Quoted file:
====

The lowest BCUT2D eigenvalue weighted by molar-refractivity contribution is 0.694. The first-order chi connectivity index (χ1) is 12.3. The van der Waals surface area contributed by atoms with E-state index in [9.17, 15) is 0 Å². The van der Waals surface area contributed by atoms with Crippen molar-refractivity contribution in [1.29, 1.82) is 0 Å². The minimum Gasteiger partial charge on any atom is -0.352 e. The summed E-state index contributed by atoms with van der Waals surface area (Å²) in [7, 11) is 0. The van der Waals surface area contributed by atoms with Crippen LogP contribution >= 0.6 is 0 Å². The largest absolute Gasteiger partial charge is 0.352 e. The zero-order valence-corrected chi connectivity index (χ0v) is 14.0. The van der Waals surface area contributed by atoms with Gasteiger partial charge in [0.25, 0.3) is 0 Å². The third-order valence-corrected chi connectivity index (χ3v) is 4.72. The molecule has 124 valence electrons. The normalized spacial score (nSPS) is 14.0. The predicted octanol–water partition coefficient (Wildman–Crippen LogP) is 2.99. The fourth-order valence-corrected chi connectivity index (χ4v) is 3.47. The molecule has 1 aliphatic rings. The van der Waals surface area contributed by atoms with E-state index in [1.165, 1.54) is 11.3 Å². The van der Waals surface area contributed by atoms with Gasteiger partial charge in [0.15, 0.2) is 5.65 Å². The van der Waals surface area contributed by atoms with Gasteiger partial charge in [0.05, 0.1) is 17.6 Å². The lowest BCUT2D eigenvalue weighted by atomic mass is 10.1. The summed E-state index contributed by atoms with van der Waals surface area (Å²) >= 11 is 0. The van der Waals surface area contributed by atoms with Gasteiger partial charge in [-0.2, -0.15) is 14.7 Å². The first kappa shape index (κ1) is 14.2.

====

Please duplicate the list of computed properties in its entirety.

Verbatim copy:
The lowest BCUT2D eigenvalue weighted by molar-refractivity contribution is 0.694. The first-order chi connectivity index (χ1) is 12.3. The van der Waals surface area contributed by atoms with E-state index in [9.17, 15) is 0 Å². The van der Waals surface area contributed by atoms with Crippen molar-refractivity contribution in [1.29, 1.82) is 0 Å². The minimum Gasteiger partial charge on any atom is -0.352 e. The summed E-state index contributed by atoms with van der Waals surface area (Å²) in [7, 11) is 0. The van der Waals surface area contributed by atoms with Crippen LogP contribution >= 0.6 is 0 Å². The largest absolute Gasteiger partial charge is 0.352 e. The zero-order valence-corrected chi connectivity index (χ0v) is 14.0. The van der Waals surface area contributed by atoms with Gasteiger partial charge in [0.25, 0.3) is 0 Å². The third-order valence-corrected chi connectivity index (χ3v) is 4.72. The molecule has 124 valence electrons. The normalized spacial score (nSPS) is 14.0. The predicted octanol–water partition coefficient (Wildman–Crippen LogP) is 2.99. The fourth-order valence-corrected chi connectivity index (χ4v) is 3.47. The molecule has 1 aliphatic rings. The van der Waals surface area contributed by atoms with E-state index in [1.165, 1.54) is 11.3 Å². The van der Waals surface area contributed by atoms with Gasteiger partial charge in [0.15, 0.2) is 5.65 Å². The van der Waals surface area contributed by atoms with Gasteiger partial charge in [0.05, 0.1) is 17.6 Å². The lowest BCUT2D eigenvalue weighted by atomic mass is 10.1. The summed E-state index contributed by atoms with van der Waals surface area (Å²) >= 11 is 0. The van der Waals surface area contributed by atoms with Gasteiger partial charge in [-0.2, -0.15) is 14.7 Å². The first kappa shape index (κ1) is 14.2.